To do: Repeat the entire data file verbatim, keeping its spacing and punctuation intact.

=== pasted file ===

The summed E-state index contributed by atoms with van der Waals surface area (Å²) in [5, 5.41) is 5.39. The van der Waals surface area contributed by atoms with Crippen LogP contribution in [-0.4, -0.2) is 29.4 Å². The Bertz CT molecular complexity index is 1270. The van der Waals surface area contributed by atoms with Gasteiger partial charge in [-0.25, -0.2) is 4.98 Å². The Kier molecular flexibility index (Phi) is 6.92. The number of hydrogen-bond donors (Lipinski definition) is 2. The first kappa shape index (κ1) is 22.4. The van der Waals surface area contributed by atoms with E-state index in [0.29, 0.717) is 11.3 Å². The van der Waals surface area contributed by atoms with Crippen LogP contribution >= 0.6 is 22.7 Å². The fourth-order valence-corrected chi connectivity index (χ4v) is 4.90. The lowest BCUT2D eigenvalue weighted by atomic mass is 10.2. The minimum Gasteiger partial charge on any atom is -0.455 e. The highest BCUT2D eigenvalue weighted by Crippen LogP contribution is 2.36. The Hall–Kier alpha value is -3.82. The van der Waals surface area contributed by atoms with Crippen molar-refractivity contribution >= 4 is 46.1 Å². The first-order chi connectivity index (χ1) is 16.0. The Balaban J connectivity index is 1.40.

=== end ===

The summed E-state index contributed by atoms with van der Waals surface area (Å²) in [5, 5.41) is 5.39. The van der Waals surface area contributed by atoms with Crippen LogP contribution in [-0.4, -0.2) is 29.4 Å². The Bertz CT molecular complexity index is 1270. The van der Waals surface area contributed by atoms with Gasteiger partial charge in [-0.25, -0.2) is 4.98 Å². The Kier molecular flexibility index (Phi) is 6.92. The number of hydrogen-bond donors (Lipinski definition) is 2. The first kappa shape index (κ1) is 22.4. The van der Waals surface area contributed by atoms with E-state index in [0.29, 0.717) is 11.3 Å². The van der Waals surface area contributed by atoms with Crippen LogP contribution >= 0.6 is 22.7 Å². The fourth-order valence-corrected chi connectivity index (χ4v) is 4.90. The lowest BCUT2D eigenvalue weighted by atomic mass is 10.2. The minimum Gasteiger partial charge on any atom is -0.455 e. The highest BCUT2D eigenvalue weighted by Crippen LogP contribution is 2.36. The Hall–Kier alpha value is -3.82. The van der Waals surface area contributed by atoms with Crippen molar-refractivity contribution >= 4 is 46.1 Å². The first-order chi connectivity index (χ1) is 16.0. The Balaban J connectivity index is 1.40.